Growth and Value Stocks
According to analysts, growth stocks have the ability to outperform the broader markets or a particular subsegment for a certain period. These types of stocks can be found across different market caps such as small, mid, and large.
Growth companies are deemed to have a high probability of experiencing significant expansion in the upcoming years. This could be due to their promising products or product lines expected to generate substantial sales, or they may have better management and operational practices than their competitors, which could potentially give them a competitive advantage in their market. Typically, growth companies retain earnings and reinvest them back into the company.
Value stocks are generally larger and well-established companies whose stock is trading below its perceived worth, based on certain financial benchmarks or ratios used by analysts. Value stocks typically trade at a discount to various ratios such as price-to-earnings, book value, or cash flow ratios. For instance, a company may be trading at a discount to its book value and may be regarded by many analysts as a promising value play. Value stocks generally tend to pay dividends.
Stocks may be undervalued for various reasons, such as negative public sentiment that may drive the stock price down due to personal scandals of key figures or unethical behaviour by the company. However, if the company's financials remain strong, value-seekers may consider this an ideal entry point, assuming that the negative sentiment is temporary, and the stock price will eventually recover.
The Time Value of Money
As growth companies are inclined to retain and reinvest their earnings back into the company, their expected dividend stream is pushed back into the future. This means that growth companies are more sensitive to interest rate movement than value companies due to inherent time value of money characteristics i.e., a dollar today is worth more than a dollar in the future. The opportunity cost increases as interest rates rise and decreases and rates decline.
Growth vs Value Indexes
The top chart shows the relative strength between the iShares Russell 1000 Growth ETF (IWF) and the iShares Russell 1000 Value ETF (IWD). The candlestick chart beneath is the relative strength chart between the NAS100 and US30.
Both charts have charted a higher trough followed by a higher peak and are in uptrend. I.e., the IWF is outperforming the IWD and the NAS100 is outperforming the US30.
Interestingly, the correlation coefficient (bottom indicator) between both relative strength charts is an astounding 98%. I.e., the NAS100 can be categorised as a growth index and the US30 is a proxy for a value index.
NAS100's Outperformance Coincides with Lower Yields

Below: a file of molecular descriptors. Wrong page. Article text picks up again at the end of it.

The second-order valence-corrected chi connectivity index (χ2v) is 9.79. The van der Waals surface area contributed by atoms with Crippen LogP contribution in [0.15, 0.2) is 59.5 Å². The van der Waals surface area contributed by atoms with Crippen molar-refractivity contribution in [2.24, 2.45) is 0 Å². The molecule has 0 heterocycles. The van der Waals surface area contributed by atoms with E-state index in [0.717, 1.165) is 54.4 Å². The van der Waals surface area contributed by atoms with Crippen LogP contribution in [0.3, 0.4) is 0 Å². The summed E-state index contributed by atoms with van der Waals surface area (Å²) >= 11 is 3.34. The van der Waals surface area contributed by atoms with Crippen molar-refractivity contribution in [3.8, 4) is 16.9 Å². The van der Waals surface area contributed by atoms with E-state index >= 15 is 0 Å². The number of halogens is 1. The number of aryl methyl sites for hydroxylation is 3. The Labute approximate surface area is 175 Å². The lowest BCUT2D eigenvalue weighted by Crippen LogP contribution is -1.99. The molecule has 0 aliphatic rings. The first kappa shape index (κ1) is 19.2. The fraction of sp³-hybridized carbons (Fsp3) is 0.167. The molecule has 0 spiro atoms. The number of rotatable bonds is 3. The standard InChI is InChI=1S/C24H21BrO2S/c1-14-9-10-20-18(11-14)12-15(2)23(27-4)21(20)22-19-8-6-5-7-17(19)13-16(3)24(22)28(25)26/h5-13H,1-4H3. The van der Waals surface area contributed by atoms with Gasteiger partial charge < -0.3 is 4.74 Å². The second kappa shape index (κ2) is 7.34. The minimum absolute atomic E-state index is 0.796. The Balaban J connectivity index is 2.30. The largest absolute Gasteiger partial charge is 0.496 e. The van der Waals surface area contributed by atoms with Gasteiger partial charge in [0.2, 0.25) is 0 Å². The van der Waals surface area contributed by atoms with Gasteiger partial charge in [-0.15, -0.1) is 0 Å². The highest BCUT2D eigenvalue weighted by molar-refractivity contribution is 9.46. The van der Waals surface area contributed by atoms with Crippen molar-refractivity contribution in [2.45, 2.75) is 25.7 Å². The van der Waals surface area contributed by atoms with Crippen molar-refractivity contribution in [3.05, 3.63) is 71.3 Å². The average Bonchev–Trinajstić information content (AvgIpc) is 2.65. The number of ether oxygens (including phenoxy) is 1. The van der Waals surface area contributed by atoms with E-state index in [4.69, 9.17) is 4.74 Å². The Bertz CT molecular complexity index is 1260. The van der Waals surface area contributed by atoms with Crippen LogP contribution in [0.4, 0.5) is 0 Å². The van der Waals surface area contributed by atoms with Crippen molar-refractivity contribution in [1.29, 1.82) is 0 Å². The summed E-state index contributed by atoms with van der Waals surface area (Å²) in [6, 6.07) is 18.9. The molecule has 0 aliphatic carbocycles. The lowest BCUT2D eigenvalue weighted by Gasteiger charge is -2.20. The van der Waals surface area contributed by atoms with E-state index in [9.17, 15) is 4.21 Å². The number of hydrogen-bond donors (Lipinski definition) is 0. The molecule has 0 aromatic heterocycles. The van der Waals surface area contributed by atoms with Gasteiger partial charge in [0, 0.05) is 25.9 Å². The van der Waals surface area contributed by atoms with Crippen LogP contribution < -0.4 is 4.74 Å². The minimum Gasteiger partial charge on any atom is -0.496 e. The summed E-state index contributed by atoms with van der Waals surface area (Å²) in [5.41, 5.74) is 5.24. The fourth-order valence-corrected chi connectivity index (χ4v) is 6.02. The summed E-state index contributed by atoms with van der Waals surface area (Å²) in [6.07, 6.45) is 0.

The Failure of Silicon Valley Bank and Signature Bank in March led to a noteworthy decline in the US 2-year yield (red down arrow). At the same time the relative strength of the growth-based NAS100 noticeably increased against the value-based US30 (up red arrow).
The minutes of the Fed's March meeting included a presentation from staff members with a projection for a mild recession starting later this year and a recovery coming in 2024 and 2025. As such, the US 2-year yield has remained much more subdued at 3.94% than its early March high of 5.08%.
Given the time value characteristics of growth, this has aided the uptrend in NAS100's relative strength over US30.
Moreover, yesterday's headline CPI release showed April's rate of inflation at 4.9% y/y, falling below 5% y/y for the first time in two years. Progress is being made on the inflation side, prompting the CME FedWatch Tool to give a probability of more than 90% that the Fed will pause in June. It also suggests a 25bps cut in September. If true, and subject to correction, the growth side of the market will likely continue to outperform the value side.
- The iShares Russell 1000 Growth ETF is outperforming the iShares Russell 1000 Value ETF.
- The NAS100 mirrors this outperformance over the US30.
- The outperformance coincides with notable US 2- year yield decreases in March.
- The US 2-year remains subdued.
- This is supportive of growth over value, given growth's time value of money characteristics.
- The Fed's March minutes suggest a small recession towards the end of 2024.
- Inflation has declined below 5% y/y for the first time in 2-years, helping to moderate yields.
- Any cuts in interest rates will tend to continue to support growth's outperformance over value.
Senior Market Specialist
Russell Shor joined FXCM in October 2017 as a Senior Market Specialist. He is a certified FMVA® and has an Honours Degree in Economics from the University of South Africa. Russell is a full member of the Society of Technical Analysts in the United Kingdom. With over 20 years of financial markets experience, his analysis is of a high standard and quality.